ISIS Is a Snake

24 November 2015 | 21:00 Code : 1954111 From the Other Media General category
Interview with Iranian Foreign Minister Mohammad Javad Zarif
ISIS Is a Snake

Idealism with a healthy dose of realism. This can be the best description for the performance of Iran's diplomatic apparatus throughout the past two years. Iran's foreign policy has embarked on smart approaches which have created new diplomatic opportunities for the country in the Middle East and the global stage. Conclusion of the nuclear marathon and its constructive outcomes, nowadays manifested in the 'diplomatic traffic' of Tehran, is the outcome of two years of dialogue, that has replaced belligerence, with the P5+1 (five global powers plus Germany). The government's adoption of the win-win policy is a clear sign that rationalization is ruling the diplomatic apparatus of the country at a juncture where international affairs are replete with misunderstanding. Despite criticism by the opposition, Zarif and Rouhani are pioneers in solving regional crises through their tactful strategies.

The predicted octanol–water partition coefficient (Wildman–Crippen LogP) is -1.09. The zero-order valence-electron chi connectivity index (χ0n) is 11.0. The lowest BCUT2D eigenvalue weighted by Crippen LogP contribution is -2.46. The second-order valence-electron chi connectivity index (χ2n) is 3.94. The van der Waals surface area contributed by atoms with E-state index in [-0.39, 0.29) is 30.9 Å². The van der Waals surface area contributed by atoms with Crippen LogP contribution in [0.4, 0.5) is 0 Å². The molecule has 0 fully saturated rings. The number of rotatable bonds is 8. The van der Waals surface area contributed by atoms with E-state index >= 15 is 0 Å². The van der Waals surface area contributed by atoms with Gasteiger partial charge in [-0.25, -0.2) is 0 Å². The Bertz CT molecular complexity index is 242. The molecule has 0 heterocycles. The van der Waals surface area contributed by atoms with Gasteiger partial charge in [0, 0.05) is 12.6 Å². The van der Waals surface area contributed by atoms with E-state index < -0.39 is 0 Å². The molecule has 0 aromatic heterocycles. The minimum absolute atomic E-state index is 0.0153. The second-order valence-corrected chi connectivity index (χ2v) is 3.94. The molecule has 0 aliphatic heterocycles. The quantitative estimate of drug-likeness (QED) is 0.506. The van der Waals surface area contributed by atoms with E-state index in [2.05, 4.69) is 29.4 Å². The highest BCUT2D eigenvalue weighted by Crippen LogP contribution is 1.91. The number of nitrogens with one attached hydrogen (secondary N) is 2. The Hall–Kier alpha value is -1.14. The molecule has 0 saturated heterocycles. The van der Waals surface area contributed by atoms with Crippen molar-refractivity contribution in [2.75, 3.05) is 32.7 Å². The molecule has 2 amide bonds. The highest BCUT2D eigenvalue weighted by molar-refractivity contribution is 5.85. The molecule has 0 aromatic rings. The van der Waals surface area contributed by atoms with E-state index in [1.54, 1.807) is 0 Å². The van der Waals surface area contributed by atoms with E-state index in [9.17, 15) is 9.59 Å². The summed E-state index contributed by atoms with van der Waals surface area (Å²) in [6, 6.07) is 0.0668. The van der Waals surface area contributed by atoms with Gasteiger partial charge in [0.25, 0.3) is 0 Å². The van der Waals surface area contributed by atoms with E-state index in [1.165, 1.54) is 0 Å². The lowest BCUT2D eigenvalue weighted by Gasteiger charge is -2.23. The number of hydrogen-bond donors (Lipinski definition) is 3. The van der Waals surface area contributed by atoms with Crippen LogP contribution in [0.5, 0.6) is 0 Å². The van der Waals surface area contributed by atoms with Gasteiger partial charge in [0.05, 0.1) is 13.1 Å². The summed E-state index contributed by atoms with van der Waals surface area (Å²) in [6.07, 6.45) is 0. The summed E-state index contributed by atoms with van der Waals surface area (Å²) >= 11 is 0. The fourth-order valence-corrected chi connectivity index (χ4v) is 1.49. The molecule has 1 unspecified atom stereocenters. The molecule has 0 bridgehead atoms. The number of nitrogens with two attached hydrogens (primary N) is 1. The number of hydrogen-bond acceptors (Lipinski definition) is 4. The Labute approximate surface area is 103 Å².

We interviewed Mohammad Javad Zarif amid ISIS' rampage in Paris, the dire situation in Syria, Iraq and Yemen, and Riyadh's revengeful confrontation with Tehran:

 

VE: During the recent Syria talks in Vienna, there were ample opportunities for bilateral talks between Iran and Saudi Arabia. John Kerry made several attempts to broker a dialogue between Iranian and Saudi diplomats. But it seems that you rejected his efforts.

 

MJZ: We are living in the Middle East region and we need to maintain our ties with other Muslim countries of the region. I have always stressed that Iran's priority in its foreign policy should be relations with neighbors based on mutual respect.

 

VE: Then why did you not accept Kerry's efforts to talk to Saudi Arabia?

 

MJZ: We need no mediation. I spoke to the Saudi FM in the Vienna II talks and told Adel al-Jubeir  that Iran regards Saudi Arabia's security as its own security.

 

VE: But Riyadh's behavior reveals their absolute distrust in Iran. Their coordination with Israel shows their attitude towards Iran.

 

MJZ: I believe that the Saudis' behavior will pass . The sudden change in relations between Iran and the West has made them nervous. They have become used to the previous state of affairs, where they could blame everything on Iran and call us the main cause of instability and lack of peace in the Middle East. But they can't claim anymore that regional developments, ISIS and the domestic situation of Arab countries is Iran's fault. Saudi Arabia's behavior is because they are trying to reinstate the previous situation in regional affairs.